Pay for Tax Cuts with Spending Cuts, Not Pink Slips

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Pay for Tax Cuts with Spending Cuts, Not Pink Slips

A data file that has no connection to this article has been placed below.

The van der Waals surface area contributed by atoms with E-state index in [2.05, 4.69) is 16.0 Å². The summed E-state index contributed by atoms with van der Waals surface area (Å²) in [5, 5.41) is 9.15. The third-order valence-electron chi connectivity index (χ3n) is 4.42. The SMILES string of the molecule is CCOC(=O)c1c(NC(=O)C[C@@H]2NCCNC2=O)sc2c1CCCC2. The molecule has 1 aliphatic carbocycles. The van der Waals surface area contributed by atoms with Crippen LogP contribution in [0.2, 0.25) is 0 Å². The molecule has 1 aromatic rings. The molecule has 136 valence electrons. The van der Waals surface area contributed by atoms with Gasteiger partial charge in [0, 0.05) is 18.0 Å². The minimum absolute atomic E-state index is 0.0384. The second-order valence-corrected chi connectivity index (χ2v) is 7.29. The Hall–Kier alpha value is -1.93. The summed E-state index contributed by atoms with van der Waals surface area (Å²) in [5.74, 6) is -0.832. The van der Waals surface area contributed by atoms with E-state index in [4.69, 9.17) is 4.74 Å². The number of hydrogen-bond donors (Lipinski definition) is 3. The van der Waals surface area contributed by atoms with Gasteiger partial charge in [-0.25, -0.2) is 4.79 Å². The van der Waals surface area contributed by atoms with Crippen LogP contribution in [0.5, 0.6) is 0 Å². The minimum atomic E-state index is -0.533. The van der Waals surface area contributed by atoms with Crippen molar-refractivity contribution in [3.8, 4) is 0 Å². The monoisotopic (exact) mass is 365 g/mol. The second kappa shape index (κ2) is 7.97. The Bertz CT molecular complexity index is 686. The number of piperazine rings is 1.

March 9, 1992 4 min read Download Report
Scott A.

(Archived document, may contain errors)